How two oil-rich economies bounced back.

Position:SPECIAL FOCUS UAE AFRICA
 
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LIKE THE REST OF THE WORLD, THE UAE was negatively impacted by the global economic crisis between 2008 and 2009, especially the emirate of Dubai which was highly leveraged. The UAE, and Dubai in particular went through a boom-and-bust cycle that caused a severe property crisis and resulted in dozens of projects being put on hold. But, while the economic woes continue in Europe and the US, both Africa and the UAE have shown rapid recovery and are posting high growth rates.

After contracting by 4.8% in 2009, the UAE's real GDP has managed to bounce back. In 2011, GDP grew by 1.3%; and in 2012 it rose again by 4.2%. Further growth is expected this year. "All indications show that the UAE and Dubai economy will continue growing in 2013 by 3.8%," Sheikh Ahmed bin Saeed Al Maktoum, chairman and CEO of Emirates Group, chairman of Emirates NBD, and chairman of Dubai World, told weekly magazine Arabian Business.

Meanwhile, average growth in Africa has continued to confound doubters. Although it declined from 5% in 2010 to a more moderate 3.4% in 2011, mainly due to the political uprisings in North Africa, the continent saw output growth of 5% in 2012, With a similar growth rate predicted ID 2013. It should be stressed that this is an average for the whole African continent and that consistently in the last 5 years, the IMF's list of the world's fastest growing economies has been dominated by countries across Africa.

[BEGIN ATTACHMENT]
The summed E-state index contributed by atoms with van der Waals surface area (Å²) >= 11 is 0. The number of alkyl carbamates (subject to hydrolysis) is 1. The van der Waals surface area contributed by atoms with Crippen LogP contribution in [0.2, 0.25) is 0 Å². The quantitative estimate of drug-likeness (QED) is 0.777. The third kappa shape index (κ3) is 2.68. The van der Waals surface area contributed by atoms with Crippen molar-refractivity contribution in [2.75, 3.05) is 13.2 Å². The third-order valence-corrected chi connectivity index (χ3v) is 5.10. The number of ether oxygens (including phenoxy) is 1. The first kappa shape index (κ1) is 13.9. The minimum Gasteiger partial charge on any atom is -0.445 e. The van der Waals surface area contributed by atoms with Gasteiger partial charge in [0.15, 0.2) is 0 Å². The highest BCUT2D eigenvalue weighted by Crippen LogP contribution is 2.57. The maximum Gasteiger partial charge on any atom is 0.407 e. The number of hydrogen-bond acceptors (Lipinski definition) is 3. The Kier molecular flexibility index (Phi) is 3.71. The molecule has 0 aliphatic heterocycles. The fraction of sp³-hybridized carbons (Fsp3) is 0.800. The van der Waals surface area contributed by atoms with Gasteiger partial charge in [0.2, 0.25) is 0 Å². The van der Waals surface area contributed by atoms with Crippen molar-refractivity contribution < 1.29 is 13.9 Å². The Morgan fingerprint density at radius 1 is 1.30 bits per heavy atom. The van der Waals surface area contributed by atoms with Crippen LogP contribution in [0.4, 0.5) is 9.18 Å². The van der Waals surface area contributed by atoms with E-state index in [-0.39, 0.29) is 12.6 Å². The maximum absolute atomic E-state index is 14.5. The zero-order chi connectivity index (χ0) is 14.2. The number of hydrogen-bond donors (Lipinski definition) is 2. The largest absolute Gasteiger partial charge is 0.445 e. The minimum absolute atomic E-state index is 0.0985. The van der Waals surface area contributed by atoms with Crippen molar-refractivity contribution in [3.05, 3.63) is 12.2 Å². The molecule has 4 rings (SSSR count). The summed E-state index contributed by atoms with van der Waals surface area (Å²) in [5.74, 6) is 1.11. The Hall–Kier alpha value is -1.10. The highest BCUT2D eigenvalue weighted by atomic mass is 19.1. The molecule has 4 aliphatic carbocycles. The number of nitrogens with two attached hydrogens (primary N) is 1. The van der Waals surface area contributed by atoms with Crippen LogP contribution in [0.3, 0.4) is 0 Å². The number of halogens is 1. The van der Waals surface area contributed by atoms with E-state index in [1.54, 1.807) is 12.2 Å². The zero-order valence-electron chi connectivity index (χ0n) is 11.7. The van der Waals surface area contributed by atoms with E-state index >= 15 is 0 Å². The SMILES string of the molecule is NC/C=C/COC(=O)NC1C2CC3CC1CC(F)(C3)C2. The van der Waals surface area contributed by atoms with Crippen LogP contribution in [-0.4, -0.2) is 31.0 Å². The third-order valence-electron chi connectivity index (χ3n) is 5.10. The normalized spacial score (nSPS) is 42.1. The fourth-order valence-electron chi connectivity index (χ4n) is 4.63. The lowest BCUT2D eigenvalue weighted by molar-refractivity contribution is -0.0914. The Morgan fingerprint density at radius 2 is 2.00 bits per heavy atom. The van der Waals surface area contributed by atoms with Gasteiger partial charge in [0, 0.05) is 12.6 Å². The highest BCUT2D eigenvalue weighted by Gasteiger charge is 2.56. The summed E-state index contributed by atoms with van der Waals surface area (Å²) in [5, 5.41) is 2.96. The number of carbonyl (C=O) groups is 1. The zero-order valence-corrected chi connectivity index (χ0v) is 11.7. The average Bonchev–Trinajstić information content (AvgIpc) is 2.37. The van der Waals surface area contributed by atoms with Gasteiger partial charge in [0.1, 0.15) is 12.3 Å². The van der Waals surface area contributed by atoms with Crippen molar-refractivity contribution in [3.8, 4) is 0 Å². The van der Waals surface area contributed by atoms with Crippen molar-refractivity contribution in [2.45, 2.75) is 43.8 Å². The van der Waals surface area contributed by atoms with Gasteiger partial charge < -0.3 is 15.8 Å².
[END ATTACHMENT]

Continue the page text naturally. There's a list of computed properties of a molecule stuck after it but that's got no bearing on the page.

Exploiting potentials

Although comparing Africa, a continent, with the UAE, a country a fraction of the size, is a somewhat raw exercise, there are interesting comparisons to be made in terms of oil reserves and production ratios.

Topped by Libya with 48bn barrels, Nigeria with 37.2, Algeria with 12.2, Angola with 10.5, and Sudan and South Sudan with 5bn, Africa's total proven oil reserves were 132.4bn barrels at the end of 2011, according to the 2012 BP Statistical Review of World Energy. The continent as a whole was said to have produced an average of 8.8m barrels of oil per day in 2011.

In the UAE, proven oil reserves currently stand at around 98bn barrels, and oil production is estimated by BP to have reached 3.3m barrels of oil per day by end of 2011.

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Despite Africa having greater proven oil reserves than the UAE--exceeding it with nearly 35bn barrels--the continent's 'reserves to production' ratio according to the BP report was a mere 41.2 at the end of 2011 while the UAE's was nearly double that at 80.7.

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